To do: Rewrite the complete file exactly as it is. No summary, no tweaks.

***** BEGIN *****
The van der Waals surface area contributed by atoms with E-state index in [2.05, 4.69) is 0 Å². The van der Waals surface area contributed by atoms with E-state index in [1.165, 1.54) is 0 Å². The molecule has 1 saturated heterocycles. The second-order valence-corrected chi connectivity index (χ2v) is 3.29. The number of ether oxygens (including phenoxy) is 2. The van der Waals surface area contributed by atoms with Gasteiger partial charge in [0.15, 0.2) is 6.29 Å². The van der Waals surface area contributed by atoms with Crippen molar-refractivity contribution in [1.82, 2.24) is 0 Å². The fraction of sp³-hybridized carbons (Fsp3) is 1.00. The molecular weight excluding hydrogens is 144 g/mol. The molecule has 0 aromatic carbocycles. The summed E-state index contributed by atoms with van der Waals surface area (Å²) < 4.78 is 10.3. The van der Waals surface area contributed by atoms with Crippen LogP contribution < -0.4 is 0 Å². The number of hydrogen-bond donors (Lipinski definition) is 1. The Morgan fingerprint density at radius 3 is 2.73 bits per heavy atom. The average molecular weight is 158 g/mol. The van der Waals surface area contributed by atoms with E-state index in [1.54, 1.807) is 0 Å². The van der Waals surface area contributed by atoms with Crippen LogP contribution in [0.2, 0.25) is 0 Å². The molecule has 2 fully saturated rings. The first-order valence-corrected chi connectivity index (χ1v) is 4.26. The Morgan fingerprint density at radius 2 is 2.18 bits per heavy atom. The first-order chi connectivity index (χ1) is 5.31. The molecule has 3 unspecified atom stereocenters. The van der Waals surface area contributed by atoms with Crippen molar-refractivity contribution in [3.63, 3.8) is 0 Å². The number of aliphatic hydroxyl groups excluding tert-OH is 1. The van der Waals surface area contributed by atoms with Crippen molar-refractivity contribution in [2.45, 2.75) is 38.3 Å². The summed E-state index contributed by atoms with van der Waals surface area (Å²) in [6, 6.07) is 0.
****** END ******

The van der Waals surface area contributed by atoms with E-state index in [2.05, 4.69) is 0 Å². The van der Waals surface area contributed by atoms with E-state index in [1.165, 1.54) is 0 Å². The molecule has 1 saturated heterocycles. The second-order valence-corrected chi connectivity index (χ2v) is 3.29. The number of ether oxygens (including phenoxy) is 2. The van der Waals surface area contributed by atoms with Gasteiger partial charge in [0.15, 0.2) is 6.29 Å². The van der Waals surface area contributed by atoms with Crippen molar-refractivity contribution in [1.82, 2.24) is 0 Å². The fraction of sp³-hybridized carbons (Fsp3) is 1.00. The molecular weight excluding hydrogens is 144 g/mol. The molecule has 0 aromatic carbocycles. The summed E-state index contributed by atoms with van der Waals surface area (Å²) < 4.78 is 10.3. The van der Waals surface area contributed by atoms with Crippen LogP contribution < -0.4 is 0 Å². The number of hydrogen-bond donors (Lipinski definition) is 1. The Morgan fingerprint density at radius 3 is 2.73 bits per heavy atom. The average molecular weight is 158 g/mol. The van der Waals surface area contributed by atoms with E-state index in [1.54, 1.807) is 0 Å². The van der Waals surface area contributed by atoms with Crippen LogP contribution in [0.2, 0.25) is 0 Å². The molecule has 2 fully saturated rings. The first-order valence-corrected chi connectivity index (χ1v) is 4.26. The Morgan fingerprint density at radius 2 is 2.18 bits per heavy atom. The first-order chi connectivity index (χ1) is 5.31. The molecule has 3 unspecified atom stereocenters. The van der Waals surface area contributed by atoms with Crippen molar-refractivity contribution in [3.63, 3.8) is 0 Å². The number of aliphatic hydroxyl groups excluding tert-OH is 1. The van der Waals surface area contributed by atoms with Crippen molar-refractivity contribution in [2.45, 2.75) is 38.3 Å². The summed E-state index contributed by atoms with van der Waals surface area (Å²) in [6, 6.07) is 0.